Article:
Losing My Cool


I live in Houston, Texas, so I usually take air conditioning for granted. Everywhere I go – from the car to the grocery store, back to my little townhouse – is excessively air-conditioned to the point of necessitating socks and a sweater in summertime. It’s always hot here, even in the “winter,” when we might only see three days when one can non-ironically wear a jacket.

As the temperatures around the rest of the U.S. fall and the weather reports come in from my family in Michigan, I find myself, not for the first time, longing for a blustery, chilly day. This reminds me of another time I ventured north, yearning for relief from the brutal summer temperatures in Houston.

Last July, I traveled to Amsterdam, one of my favorite places in the world for multiple reasons: marvelous walkability, bike-ability, apple pie, museums, and French fries with mayonnaise. A dreamscape, obviously. But one of the aspects of this Northern European city that I most looked forward to was cooler weather. In Houston, the temperatures were an unvarying 95-100 degrees every single day that month, and I was ready for a cool-down.

I landed in Amsterdam, took the train into the city and then began the tired, suitcase-dragging trudge to the canal house where I would be staying. And just a few meters into my walk, I realized something was amiss.

It was hot. Unbelievably so, and muggy. My face was damp in that Central Florida, bayous-of-Louisiana kind of way. I was sweating, the sun was beating relentlessly on my back and all I could think was that I had perhaps landed in another dimension, or the tropical version of Amsterdam.

The canal house stood tall and dignified, its only quirk being a bell-shaped roof. Gasping and wheezing, I climbed the steps – wanting nothing more than the cooling breeze from a humming air-conditioner. Alas, it was not meant to be.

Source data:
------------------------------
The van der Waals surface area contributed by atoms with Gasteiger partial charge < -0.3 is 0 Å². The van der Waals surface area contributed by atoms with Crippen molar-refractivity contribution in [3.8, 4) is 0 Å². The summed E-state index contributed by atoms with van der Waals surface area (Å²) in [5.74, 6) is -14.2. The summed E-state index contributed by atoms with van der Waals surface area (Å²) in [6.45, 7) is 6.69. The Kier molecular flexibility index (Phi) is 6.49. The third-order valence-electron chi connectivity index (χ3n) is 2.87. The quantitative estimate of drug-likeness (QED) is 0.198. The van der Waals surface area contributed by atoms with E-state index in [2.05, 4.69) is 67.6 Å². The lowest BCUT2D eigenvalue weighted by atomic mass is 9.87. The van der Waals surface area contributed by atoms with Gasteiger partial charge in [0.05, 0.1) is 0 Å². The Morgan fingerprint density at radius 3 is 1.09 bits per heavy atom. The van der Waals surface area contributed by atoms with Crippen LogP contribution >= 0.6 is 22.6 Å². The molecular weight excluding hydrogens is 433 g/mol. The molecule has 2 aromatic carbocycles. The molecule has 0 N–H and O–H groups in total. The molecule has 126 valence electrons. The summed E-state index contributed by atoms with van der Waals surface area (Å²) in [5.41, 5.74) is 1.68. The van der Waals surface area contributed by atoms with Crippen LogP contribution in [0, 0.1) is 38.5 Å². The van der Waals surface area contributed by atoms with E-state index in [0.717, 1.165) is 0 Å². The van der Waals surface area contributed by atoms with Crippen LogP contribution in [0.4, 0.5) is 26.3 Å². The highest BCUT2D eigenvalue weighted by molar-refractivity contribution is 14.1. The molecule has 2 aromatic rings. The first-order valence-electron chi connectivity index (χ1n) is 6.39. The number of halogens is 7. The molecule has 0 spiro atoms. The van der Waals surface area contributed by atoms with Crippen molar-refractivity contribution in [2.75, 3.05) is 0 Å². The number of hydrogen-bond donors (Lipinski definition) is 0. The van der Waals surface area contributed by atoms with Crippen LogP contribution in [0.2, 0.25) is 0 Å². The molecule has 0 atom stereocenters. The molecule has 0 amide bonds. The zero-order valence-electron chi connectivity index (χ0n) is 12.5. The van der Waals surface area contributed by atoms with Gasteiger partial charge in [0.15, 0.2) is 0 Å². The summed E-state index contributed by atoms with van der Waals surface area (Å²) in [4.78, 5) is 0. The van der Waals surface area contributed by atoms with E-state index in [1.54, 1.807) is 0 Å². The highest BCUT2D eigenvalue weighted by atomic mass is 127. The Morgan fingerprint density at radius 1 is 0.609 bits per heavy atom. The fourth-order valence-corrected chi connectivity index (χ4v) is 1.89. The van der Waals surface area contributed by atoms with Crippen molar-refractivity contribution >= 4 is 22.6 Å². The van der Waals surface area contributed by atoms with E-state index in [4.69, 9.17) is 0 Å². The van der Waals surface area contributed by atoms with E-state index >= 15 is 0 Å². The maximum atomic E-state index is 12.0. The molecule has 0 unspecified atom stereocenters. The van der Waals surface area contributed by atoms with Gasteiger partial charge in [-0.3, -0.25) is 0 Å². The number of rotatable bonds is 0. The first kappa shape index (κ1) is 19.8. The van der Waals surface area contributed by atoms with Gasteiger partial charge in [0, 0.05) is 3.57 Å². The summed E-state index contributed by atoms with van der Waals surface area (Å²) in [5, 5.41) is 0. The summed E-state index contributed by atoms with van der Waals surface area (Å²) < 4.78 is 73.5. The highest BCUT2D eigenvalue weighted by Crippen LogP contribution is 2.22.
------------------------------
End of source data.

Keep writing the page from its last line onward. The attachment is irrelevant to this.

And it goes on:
In Amsterdam, my hostess explained, almost no one has an air-conditioner. And not everyone has a fan. They are just not necessary, she went on, because “it’s never warm enough to warrant a cooling system.” Well, until now, it seemed.

Yes, the week of all weeks that I journeyed across the ocean to Amsterdam, they had a heatwave – an unprecedented, unheard of, unbelievable heatwave. The week before I arrived, it had been a breezy 70 degrees, and now it was 90 degrees. Not only had I not packed accordingly, having brought lots of cardigans and jeans, but I was also to discover that my hostess had not been exaggerating and was in no way mistaken. The city, it seemed, really did not have air-conditioning.

Restaurants, hotels, shops … all scorchingly stuffy. The exceptions were few and far between and routinely filled with tourists fanning themselves with brochures they collected at local attractions. The museums were jammed, and when I went to an electronics store, they had sold out of fans.

I spent my week in Amsterdam slick with sweat, bobbing in and out of the very expensive museums and sleeping without covers so that I didn’t die of heatstroke in my sleep. Cold showers, lots of cold beer and a few long, sticky tram-rides to Blijburg van Zee Beach kept me alive.

When my plane landed back home in Houston, I was greeted by an even thicker wave of moist heat. But, while unpacking and sorting my laundry, I was in heaven … caressed and cooled by my Texan-sized air-conditioning system.


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